Sea Monkey

Dear friends, family, and all finned frolickers of the seas,

C & Me are expecting a sea monkey.  

This was not in the plans.  Actually the plan was to have a big fat sailing adventure before having a family.  Ha!  Plaaaans.  Amiright?  So our adventure accidentally got way more adventure-y.  

Q:  What are we going to do?

A:  We have no idea.

Q:  When is the monkey due?

A:  Mid-August.

We found out in Northwest Washington while visiting my family for the holidays.  My period is about as reliable as a rope made from saltwater taffy.  Call us oblivious, but we were, well…oblivious.  We knew there was a chance, but that chance was statistically slimmer than a dolphin humping our dinghy.  I thought I merely had the world’s worst bout of indigestion, until Santa brought me nausea on Christmas weekend (apparently I was very naughty last year).  

As we gazed out over icy Bellingham Bay the morning after Christmas Day, while the stick of plastic I’d just peed on in the public bathroom determined our fate, dread silently descended upon our vision of the future: Selling Drakka, moving into my parents’ basement, C getting a job milking mechanical cows, me numbly nursing around the clock in front of Gilmore Girls reruns in the never-ending Pacific Northwesterly gloom.  We didn’t say anything for a while.  We merely shivered and strolled through Boulevard Park.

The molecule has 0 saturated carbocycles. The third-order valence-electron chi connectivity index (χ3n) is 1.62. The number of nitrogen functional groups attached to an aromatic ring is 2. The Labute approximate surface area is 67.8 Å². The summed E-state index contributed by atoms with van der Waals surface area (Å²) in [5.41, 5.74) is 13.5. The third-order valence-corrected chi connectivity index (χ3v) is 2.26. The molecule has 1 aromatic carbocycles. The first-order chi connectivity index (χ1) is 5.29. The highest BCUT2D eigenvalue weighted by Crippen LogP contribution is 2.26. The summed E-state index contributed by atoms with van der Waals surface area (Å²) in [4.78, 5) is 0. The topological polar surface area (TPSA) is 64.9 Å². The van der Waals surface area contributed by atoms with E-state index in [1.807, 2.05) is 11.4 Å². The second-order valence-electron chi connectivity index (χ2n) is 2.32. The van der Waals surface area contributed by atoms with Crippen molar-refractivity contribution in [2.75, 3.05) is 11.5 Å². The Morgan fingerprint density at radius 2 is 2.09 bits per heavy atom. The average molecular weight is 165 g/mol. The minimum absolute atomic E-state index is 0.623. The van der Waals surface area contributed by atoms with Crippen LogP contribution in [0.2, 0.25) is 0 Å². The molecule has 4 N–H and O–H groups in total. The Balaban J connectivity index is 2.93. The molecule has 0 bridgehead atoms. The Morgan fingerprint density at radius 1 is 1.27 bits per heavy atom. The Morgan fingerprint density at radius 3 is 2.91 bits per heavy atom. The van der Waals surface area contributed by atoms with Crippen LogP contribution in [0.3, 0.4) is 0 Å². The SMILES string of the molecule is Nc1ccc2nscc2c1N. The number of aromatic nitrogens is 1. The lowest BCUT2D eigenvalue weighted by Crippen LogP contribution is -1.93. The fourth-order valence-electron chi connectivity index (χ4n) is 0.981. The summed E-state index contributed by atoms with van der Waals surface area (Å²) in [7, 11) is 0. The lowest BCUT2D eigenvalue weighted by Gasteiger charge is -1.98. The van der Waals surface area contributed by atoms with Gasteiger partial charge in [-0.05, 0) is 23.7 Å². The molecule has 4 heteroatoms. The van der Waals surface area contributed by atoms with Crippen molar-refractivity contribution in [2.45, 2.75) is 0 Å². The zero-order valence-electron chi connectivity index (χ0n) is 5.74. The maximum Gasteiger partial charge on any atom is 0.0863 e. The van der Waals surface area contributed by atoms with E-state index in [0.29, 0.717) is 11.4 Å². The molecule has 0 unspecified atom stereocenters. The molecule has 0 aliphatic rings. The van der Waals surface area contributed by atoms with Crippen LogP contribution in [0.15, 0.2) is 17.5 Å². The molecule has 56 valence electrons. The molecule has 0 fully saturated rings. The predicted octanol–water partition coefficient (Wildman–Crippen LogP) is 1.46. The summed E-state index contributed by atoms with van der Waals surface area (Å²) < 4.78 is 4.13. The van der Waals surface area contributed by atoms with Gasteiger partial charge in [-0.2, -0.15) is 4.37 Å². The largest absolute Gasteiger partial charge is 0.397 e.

The slime ebbed and we started to formulate a different vision.  One where our lives still mirrored our dreams.  We believe in adventure.  We believe in not-too-many-plans.  We believe in being closely entwined with nature.  We believe in being kind and open-hearted global citizens.  What kind of parents would we be if we denied our own values?  How can the monkey respect us if we don’t respect ourselves?

Q:  Are we scared?

A:  O God yes.

 We also believe in not-being-totally-broke, which makes this whole prospect challenging. Buying our sea dragon  Drakka  cost $7,000 dollars.  That's  half  the cost of my friend's recent hospital birth.  We saved money to live off of this year, but we anticipated more of a pirate hobo lifestyle:  90% nudity, fishing, drinking collected rainwater, and then launching into a luxurious lifestyle of philanthropy and environmental saviour-ism when this blog (obviously) gets bought for a guhzillion buckers to be turned into a blockbuster staring Ryan Goosling and Natalie Sportman.

We also believe in not-being-totally-broke, which makes this whole prospect challenging. Buying our sea dragon Drakka cost $7,000 dollars.  That's half the cost of my friend's recent hospital birth.  We saved money to live off of this year, but we anticipated more of a pirate hobo lifestyle:  90% nudity, fishing, drinking collected rainwater, and then launching into a luxurious lifestyle of philanthropy and environmental saviour-ism when this blog (obviously) gets bought for a guhzillion buckers to be turned into a blockbuster staring Ryan Goosling and Natalie Sportman.